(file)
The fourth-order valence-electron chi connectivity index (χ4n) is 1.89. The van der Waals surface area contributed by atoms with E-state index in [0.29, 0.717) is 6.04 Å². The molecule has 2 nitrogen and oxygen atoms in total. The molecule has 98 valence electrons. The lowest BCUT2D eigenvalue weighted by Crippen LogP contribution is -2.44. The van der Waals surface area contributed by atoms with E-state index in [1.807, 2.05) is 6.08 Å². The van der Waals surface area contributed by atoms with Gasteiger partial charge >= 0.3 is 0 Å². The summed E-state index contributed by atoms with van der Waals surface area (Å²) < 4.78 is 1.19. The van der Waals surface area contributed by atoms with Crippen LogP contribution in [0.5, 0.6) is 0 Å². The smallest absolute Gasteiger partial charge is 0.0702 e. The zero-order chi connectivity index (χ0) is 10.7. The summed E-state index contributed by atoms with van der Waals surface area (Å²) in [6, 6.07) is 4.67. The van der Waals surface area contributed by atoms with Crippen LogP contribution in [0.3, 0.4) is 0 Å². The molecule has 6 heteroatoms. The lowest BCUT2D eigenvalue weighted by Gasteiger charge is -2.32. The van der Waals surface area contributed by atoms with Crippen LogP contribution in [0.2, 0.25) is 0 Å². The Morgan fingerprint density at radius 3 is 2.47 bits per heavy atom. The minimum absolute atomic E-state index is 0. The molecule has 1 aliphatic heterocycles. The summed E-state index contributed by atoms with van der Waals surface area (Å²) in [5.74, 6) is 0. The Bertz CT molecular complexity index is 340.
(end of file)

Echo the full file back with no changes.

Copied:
The fourth-order valence-electron chi connectivity index (χ4n) is 1.89. The van der Waals surface area contributed by atoms with E-state index in [0.29, 0.717) is 6.04 Å². The molecule has 2 nitrogen and oxygen atoms in total. The molecule has 98 valence electrons. The lowest BCUT2D eigenvalue weighted by Crippen LogP contribution is -2.44. The van der Waals surface area contributed by atoms with E-state index in [1.807, 2.05) is 6.08 Å². The van der Waals surface area contributed by atoms with Gasteiger partial charge >= 0.3 is 0 Å². The summed E-state index contributed by atoms with van der Waals surface area (Å²) < 4.78 is 1.19. The van der Waals surface area contributed by atoms with Crippen LogP contribution in [0.5, 0.6) is 0 Å². The smallest absolute Gasteiger partial charge is 0.0702 e. The zero-order chi connectivity index (χ0) is 10.7. The summed E-state index contributed by atoms with van der Waals surface area (Å²) in [6, 6.07) is 4.67. The van der Waals surface area contributed by atoms with Crippen LogP contribution in [0.3, 0.4) is 0 Å². The molecule has 6 heteroatoms. The lowest BCUT2D eigenvalue weighted by Gasteiger charge is -2.32. The van der Waals surface area contributed by atoms with Crippen LogP contribution in [0.2, 0.25) is 0 Å². The Morgan fingerprint density at radius 3 is 2.47 bits per heavy atom. The minimum absolute atomic E-state index is 0. The molecule has 1 aliphatic heterocycles. The summed E-state index contributed by atoms with van der Waals surface area (Å²) in [5.74, 6) is 0. The Bertz CT molecular complexity index is 340.